Data subjects enjoy the right to transfer their data from one online platform to another.

7. The right to object to processing

As stated in the clauses of GDPR, the controllers (data collectors) must process the data lawfully and with full transparency. However, in cases where the lawful bases are not absolute, the data subjects have the right to object.

8. Rights in relation to automated decision making and profiling.

Data subjects can use their rights in certain cases with respect to profiling of their information.

The Obligation of Data Controllers

Under GDPR, as soon as an enterprise gain access to the personal data of the consumers, it becomes obligated to use it responsibly and follow all the principles and guidelines stated in the regulation. As a data processor/ controller, the following obligations holds great significance

  1. Proper implementation of appropriate technical and organizational measures to ensure and demonstrate that the data controllers comply with the principles of GDPR. Internal data policies such as processing activities audits, HR policies review, and staff training may be included in it.
  2. To maintain relevant documentation regarding processing activities.
  3. Wherever required, the appointment of a qualified officer to monitor data protection should be done.
  4. Implementation of adequate measures that suffice the principles of data protection at the time of designing the process itself.
  5. The inclusion of data protection impact assessments wherever required.

RPA PoCs – Are you doing it wrong?

Proof of what exactly?

For any technology adoption, a proof of concept is the usual approach to evaluate the usefulness and effectiveness of the technology. Howeve,  RPA is a different animal altogether. The usual proof of concept does not work because it’s not even clear what is being proven.

The unknowns in any RPA roll-out

  • Ease of use of the RPA tool?
  • Does it work with the applications that need to be automated? RPA tools are very finicky and sometimes even the simplest looking automation needs are hard to accomplish.
  • What’s the performance and accuracy?
  • Is it enterprise grade? What’s the approach to technology best practices around documentation, version control, peer reviews, testing, release and configuration management, security, auditing etc.
  • Will it work in the environment it needs to be deployed?
  • Will it scale?
  • Will it seamlessly fit in the companies processes – release, change management, deployment, support. What changes are needed to the processes?
  • Are the company’s processes standardized enough to start RPA journey?
  • How will the employees feel about automation of their tasks?

Of all these questions a typical RPA PoC only answers the first question. An irrelevant question that usually gets an incorrect answer as well. At the end of these PoCs the bot created is nothing more than a demoware, which quickly gets forgotten.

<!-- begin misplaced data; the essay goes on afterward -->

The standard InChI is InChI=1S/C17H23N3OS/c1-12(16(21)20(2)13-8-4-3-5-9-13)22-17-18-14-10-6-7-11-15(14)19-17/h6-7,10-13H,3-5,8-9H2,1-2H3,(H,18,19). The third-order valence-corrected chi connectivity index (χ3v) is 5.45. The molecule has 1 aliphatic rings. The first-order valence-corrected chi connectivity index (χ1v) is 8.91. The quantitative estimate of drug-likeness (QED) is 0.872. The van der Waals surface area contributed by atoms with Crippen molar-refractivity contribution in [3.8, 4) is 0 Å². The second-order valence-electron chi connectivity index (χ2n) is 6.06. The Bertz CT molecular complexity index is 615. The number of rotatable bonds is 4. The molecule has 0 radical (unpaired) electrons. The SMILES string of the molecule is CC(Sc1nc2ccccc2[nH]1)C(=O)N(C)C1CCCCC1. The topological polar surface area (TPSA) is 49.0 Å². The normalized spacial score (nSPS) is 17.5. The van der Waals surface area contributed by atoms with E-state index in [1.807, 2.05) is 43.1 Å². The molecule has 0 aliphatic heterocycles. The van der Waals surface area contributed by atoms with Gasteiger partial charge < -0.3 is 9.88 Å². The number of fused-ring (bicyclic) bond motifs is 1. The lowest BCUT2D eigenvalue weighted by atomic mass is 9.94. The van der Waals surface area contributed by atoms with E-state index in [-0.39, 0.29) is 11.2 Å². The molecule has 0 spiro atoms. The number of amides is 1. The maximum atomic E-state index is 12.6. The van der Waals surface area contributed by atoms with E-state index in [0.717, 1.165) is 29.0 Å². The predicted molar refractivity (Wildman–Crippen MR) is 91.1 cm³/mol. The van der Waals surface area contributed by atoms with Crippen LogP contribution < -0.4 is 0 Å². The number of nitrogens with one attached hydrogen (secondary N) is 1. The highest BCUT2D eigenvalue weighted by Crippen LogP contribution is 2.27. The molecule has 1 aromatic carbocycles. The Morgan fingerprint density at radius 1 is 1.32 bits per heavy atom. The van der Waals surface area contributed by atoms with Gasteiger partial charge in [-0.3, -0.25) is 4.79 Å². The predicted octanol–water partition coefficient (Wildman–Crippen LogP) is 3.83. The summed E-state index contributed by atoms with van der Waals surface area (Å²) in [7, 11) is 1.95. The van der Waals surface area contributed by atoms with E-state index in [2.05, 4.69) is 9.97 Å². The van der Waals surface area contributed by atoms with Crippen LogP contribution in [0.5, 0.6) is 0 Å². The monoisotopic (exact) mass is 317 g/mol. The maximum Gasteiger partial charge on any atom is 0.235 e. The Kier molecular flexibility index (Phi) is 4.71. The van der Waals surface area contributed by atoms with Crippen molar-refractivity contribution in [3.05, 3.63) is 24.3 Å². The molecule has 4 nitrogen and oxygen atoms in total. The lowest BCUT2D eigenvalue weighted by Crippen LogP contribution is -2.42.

A better RPA test

A good test for RPA is to pick a real process which has just enough technology and organizational complexity that provides a good test bed but not so much to kill the project even before it gets started.

  • Process involving a complex mix of technology. Don’t go easy here. If the process is a candidate for RPA, then RPA should be able to work with all of the technical stack. It’s better to get a realistic picture of what are the limitations of the RPA tool now.
  • Process should involve multiple business units to check the organizational dynamics
  • Process should have some number of business rules and data quality issue
  • Take a process that’s performance sensitive – either high volumes or large effort but which is not critical. You should be able to take the bot live without much risk.

During the enter development, deployment and production phase make copious notes of what went right and what did not meet expectations. After at least a month of going live, hold a retrospective on the same and try to answer the questions laid out in the first part of this article.

When you have all the answers you can decide the outcome of the POC and the next steps.


Delivering the RPA Hype

Look at any sales or marketing pitch around Robotic Process Automation and you’ll see these statements repeated in some form or other.

  • 50-80% reduction in cost.
  • It’s easy to get started. No special skills needed. Even the process executive can ‘train’ the bot
  • By extension, this is not coding and doesn’t need formal processes/change management
  • RPA can automate (almost) any manual process


TCS’s Santhanam brushes aside the fears of robots taking over jobs, dubbing them an “exaggeration.” It is merely the next level after the past few decades of digitisation.

I agree with him.